“Roots and Wings”
Written by Miranda Lambert
That’s right. Miranda’s so much on her game right now that a song written for a truck commercial outclasses most of the competition.
This isn’t entirely unprecedented in country music. Dottie West wrote “Country Sunshine” for Coca-Cola, and even though it became a signature hit for her, she still tweaked the lyrics for maximum product placement.
Written by John King, Matt Rogers, and Justin Wilson
Randy Houser released one of my favorite debut singles back in 2008. I wrote back then that he sounded like a young Ronnie Dunn.
He still sounds like Ronnie Dunn, but now he sounds like him when he was phoning in rave-ups during the latter days of Brooks & Dunn.
Written by Dallas Davidson, Ashley Gorley, Hunter Hayes, and Kelly Lovelace
Back in the days of cassettes, a faulty player would run the tape through a little too fast. It made the beat quicker and the singer’s voice a bit higher.
“21” sounds like Keith Urban album filler played on one of those faulty cassette players. He’s an Urban LP at 45 speed.
“Kick the Dust Up”
Written by Dallas Davidson, Chris DeStefano, and Ashley Gorley
I actually kinda like Luke Bryan. But I still hated this song before the first twenty seconds were up.
He sounds like he’s deliberately dimming his own talents, trying to get down to the Jason Aldean level when he’s got the chops to strive for Conway Twitty.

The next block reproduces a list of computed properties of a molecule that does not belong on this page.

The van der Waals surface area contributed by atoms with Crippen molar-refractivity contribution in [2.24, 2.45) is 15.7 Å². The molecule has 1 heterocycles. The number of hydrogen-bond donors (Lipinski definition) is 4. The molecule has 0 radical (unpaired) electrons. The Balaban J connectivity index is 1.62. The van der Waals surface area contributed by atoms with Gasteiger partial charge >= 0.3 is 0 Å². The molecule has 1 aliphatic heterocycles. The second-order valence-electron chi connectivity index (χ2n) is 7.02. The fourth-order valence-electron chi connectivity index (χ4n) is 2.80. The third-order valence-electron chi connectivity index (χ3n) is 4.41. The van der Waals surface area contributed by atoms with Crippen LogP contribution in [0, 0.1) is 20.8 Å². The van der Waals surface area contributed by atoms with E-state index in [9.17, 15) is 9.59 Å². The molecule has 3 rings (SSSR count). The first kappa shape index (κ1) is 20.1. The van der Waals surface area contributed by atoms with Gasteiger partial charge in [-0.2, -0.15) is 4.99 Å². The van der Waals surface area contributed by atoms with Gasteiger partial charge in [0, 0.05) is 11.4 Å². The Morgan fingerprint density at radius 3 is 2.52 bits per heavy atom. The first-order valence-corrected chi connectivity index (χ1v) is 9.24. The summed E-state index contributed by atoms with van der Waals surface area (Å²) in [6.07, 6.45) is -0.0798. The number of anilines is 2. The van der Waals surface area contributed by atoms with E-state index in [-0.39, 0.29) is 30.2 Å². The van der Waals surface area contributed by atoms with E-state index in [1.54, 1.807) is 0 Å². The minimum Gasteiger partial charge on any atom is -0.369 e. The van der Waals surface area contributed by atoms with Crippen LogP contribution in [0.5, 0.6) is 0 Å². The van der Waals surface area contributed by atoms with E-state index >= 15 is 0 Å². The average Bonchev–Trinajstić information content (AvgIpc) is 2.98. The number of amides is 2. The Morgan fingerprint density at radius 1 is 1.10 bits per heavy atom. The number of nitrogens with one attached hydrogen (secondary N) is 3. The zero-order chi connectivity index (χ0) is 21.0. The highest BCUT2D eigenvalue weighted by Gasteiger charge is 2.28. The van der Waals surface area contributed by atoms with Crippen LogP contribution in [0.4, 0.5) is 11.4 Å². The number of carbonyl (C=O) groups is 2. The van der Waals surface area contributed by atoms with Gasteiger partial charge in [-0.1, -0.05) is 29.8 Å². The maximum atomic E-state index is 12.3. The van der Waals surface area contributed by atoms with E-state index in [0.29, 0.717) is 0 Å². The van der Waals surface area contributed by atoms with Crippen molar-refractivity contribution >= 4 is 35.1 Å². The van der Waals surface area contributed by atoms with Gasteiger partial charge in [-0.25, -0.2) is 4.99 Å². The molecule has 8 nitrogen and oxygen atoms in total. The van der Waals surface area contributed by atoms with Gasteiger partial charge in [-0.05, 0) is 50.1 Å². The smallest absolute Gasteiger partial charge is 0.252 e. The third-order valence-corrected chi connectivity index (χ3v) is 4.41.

“That Don’t Sound Like You”
Written by Rhett Akins, Lee Brice, and Ashley Gorley
I really like Lee Brice. He’s got an interesting voice, and his phrasing is always original. It’s like he sneaks up behind his notes and surprises them.
“That Don’t Sound Like You” succeeds purely on Brice’s merits as a vocal stylist. The song itself is iffy.
“I’m Comin’ Over”
Written by Corey Crowder, Josh Hoge, and Chris Young
He’s still got a great voice, and that’s still giving him the confidence to keep the production flourishes in check.
So “I’m Comin’ Over” is identifiably country and not unpleasant to listen to. That’s already enough to be in the upper tier of country radio singles in 2015.
From reader Kuzco, today’s Top Five is songs that made you cry.
Here are my Top Five Tear Jerkers:
- Lori McKenna, “Still Down Here”
- Alan Jackson, “Blue Ridge Mountain Song”
- Collin Raye, “Love, Me”
- Reba McEntire, “If I Had Only Known”
- Sugarland, “Very Last Country Song”
“Love is Your Name”
Written by Lindsey Lee and Eric Paslay
When word came out that Tyler was releasing a country album, the first thing that came to mind — at least in my mind — was “cash grab.” After all, rock & roll is more endangered than the rhinoceros, and pop has become the playground for young hip-hop and EDM influenced singers. Where else is the 67-year-old frontman of Aerosmith going to get played on the radio?
“Buy Me a Boat”
Written by Chris DuBois and Chris Janson
It’s about time that Eric Church’s sound started showing up on other people’s records.
Chris Janson’s “Buy Me a Boat” is lyrically something you would’ve expected from Alan Jackson back in the day. He’d have done it with a goofy smile. Janson does it with the same amount of twang, but it sounds like he’s grimacing instead of grinning.
Written by Chris Stapleton
With all of the lamenting that many of us do regarding mainstream country music, those of us who are practical are aware of the conflict of knowing that the songs that we would choose to be played on radio must at least maintain a balance of quality songwriting and sounding country while still being accessible to a mainstream audience, which is what much of nineties country music did so well.